Film Reviews, News & Competitions



Film Information

Plot: A young girl living in the French countryside suffers constant indignities at the hand of alcoholism and her fellow man.
Release Date: 14 December 2020
Format: Blu-ray (The Criterion Collection)
Director(s): Robert Bresson
Cast: Nadine Nortier, Jean-Claude Guilbert, Marie Cardinal
BBFC Certificate: 15
Running Time: 81 mins
Review By: Samuel Love
Film Rating


Bottom Line

Mouchette is a masterful work that brings Barnanos’ harrowing text to life with a genuine, raw power.

Posted December 7, 2020 by

Film Review

In one of the bleakest years in recent memory, nothing says cinematic escapism like Robert Bresson’s Mouchette, described by distributor Criterion as “one of the most searing portraits of human desperation ever put on film”. Following the titular Mouchette as she deals with her dying mother, absent alcoholic father and baby brother in need of care, this minimalist drama is one of the most tragic and downright depressing films ever made. 

At a brief 81 minutes, Mouchette is a shattering and sparse portrait of a miserable existence. Despite some haunting beauty in the cinematography from Ghislain Cloquet, this is not an even remotely enjoyable viewing experience. Similar in tone to 2019’s The Painted Bird, Mouchette is a harrowing experience that sees a young character facing countless hardships and terrible cruelty. Based on the 1937 novel of the same name by Georges Barnanos, this sombre study of despair has gone on to achieve classic status as one of Bresson’s most acclaimed films. But it’s arguable whether this is a film that anyone would particularly want in their collections. Rewatchability is non-existent, as I can’t imagine any reason why anybody would want to experience this grim film more than once.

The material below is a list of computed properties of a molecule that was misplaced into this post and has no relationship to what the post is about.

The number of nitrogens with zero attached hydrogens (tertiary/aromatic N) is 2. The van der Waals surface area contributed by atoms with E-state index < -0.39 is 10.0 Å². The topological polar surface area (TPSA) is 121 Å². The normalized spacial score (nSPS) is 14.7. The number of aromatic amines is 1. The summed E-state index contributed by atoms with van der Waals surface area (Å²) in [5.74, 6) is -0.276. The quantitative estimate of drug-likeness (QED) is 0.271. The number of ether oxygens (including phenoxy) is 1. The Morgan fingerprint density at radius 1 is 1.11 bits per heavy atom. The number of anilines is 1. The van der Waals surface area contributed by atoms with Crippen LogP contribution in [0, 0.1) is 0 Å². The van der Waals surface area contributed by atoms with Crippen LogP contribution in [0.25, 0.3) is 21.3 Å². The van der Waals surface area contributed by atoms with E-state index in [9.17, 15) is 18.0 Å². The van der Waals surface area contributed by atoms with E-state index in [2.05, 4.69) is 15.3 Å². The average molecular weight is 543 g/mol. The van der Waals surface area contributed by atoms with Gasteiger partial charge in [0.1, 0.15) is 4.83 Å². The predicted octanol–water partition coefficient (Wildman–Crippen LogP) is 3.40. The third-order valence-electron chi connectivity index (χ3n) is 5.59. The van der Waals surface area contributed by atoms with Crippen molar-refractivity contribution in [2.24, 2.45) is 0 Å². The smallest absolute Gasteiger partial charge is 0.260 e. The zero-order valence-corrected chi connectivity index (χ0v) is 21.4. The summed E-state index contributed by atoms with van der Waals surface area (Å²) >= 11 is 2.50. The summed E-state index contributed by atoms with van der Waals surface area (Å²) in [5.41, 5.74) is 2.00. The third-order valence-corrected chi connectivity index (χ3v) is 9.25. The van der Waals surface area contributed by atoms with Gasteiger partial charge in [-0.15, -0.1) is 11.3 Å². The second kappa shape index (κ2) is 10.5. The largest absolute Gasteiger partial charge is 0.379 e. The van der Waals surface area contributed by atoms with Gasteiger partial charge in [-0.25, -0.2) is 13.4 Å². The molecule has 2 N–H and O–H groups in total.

With all of that being said, perhaps it should be also be stated that the filmmaking behind Mouchette is second-to-none, transporting the viewer into its tragic, colourless world. Stunningly shot in Bresson’s typical slow and understated style, the film spends most of its short runtime simply observing Mouchette as she processes the hardships of her life. With no previous acting experience, the young Nadine Nortier is incredible in the titular role – portraying a hopeless vulnerability that feels genuine. The cast is made up entirely of non-professional actors, lending a painful authenticity to the bleakness of the setting and the narrative.

This is a bleak, tragic viewing experience that will bring no joy to the viewer whatsoever, but those interested in the craft of cinema will find a lot to admire in Bresson’s acclaimed work. Mouchette is a masterful work that brings Barnanos’ harrowing text to life with a genuine, raw power. 

Criterion’s release presents the film in a hauntingly beautiful 4K restoration, along with some insightful supplements including a 1967 documentary on the set of Mouchette. But it’s debatable whether this is a film that the majority of people are going to want on their shelf.

Samuel Love

Freelance writer. Email:


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